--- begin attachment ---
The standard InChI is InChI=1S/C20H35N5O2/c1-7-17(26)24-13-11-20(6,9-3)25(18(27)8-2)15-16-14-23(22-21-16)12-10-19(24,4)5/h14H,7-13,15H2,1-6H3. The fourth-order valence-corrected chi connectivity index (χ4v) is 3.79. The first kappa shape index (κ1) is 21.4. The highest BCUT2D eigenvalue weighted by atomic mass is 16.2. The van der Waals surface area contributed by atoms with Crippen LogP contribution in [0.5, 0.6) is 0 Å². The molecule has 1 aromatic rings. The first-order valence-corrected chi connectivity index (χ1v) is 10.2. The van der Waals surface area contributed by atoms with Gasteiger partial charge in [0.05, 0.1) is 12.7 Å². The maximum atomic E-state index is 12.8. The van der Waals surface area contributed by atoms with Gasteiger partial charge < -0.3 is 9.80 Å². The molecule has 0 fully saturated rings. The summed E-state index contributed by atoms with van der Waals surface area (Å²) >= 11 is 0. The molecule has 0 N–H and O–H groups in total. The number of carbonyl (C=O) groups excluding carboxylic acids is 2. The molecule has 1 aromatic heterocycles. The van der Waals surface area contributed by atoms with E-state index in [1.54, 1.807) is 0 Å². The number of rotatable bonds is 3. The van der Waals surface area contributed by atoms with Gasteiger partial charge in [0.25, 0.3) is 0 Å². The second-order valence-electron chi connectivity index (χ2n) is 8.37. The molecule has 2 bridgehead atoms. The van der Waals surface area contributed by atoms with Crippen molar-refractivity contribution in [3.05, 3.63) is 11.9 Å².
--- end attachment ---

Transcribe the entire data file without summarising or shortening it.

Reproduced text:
The standard InChI is InChI=1S/C20H35N5O2/c1-7-17(26)24-13-11-20(6,9-3)25(18(27)8-2)15-16-14-23(22-21-16)12-10-19(24,4)5/h14H,7-13,15H2,1-6H3. The fourth-order valence-corrected chi connectivity index (χ4v) is 3.79. The first kappa shape index (κ1) is 21.4. The highest BCUT2D eigenvalue weighted by atomic mass is 16.2. The van der Waals surface area contributed by atoms with Crippen LogP contribution in [0.5, 0.6) is 0 Å². The molecule has 1 aromatic rings. The first-order valence-corrected chi connectivity index (χ1v) is 10.2. The van der Waals surface area contributed by atoms with Gasteiger partial charge in [0.05, 0.1) is 12.7 Å². The maximum atomic E-state index is 12.8. The van der Waals surface area contributed by atoms with Gasteiger partial charge < -0.3 is 9.80 Å². The molecule has 0 fully saturated rings. The summed E-state index contributed by atoms with van der Waals surface area (Å²) >= 11 is 0. The molecule has 0 N–H and O–H groups in total. The number of carbonyl (C=O) groups excluding carboxylic acids is 2. The molecule has 1 aromatic heterocycles. The van der Waals surface area contributed by atoms with E-state index in [1.54, 1.807) is 0 Å². The number of rotatable bonds is 3. The van der Waals surface area contributed by atoms with Gasteiger partial charge in [0.25, 0.3) is 0 Å². The second-order valence-electron chi connectivity index (χ2n) is 8.37. The molecule has 2 bridgehead atoms. The van der Waals surface area contributed by atoms with Crippen molar-refractivity contribution in [3.05, 3.63) is 11.9 Å².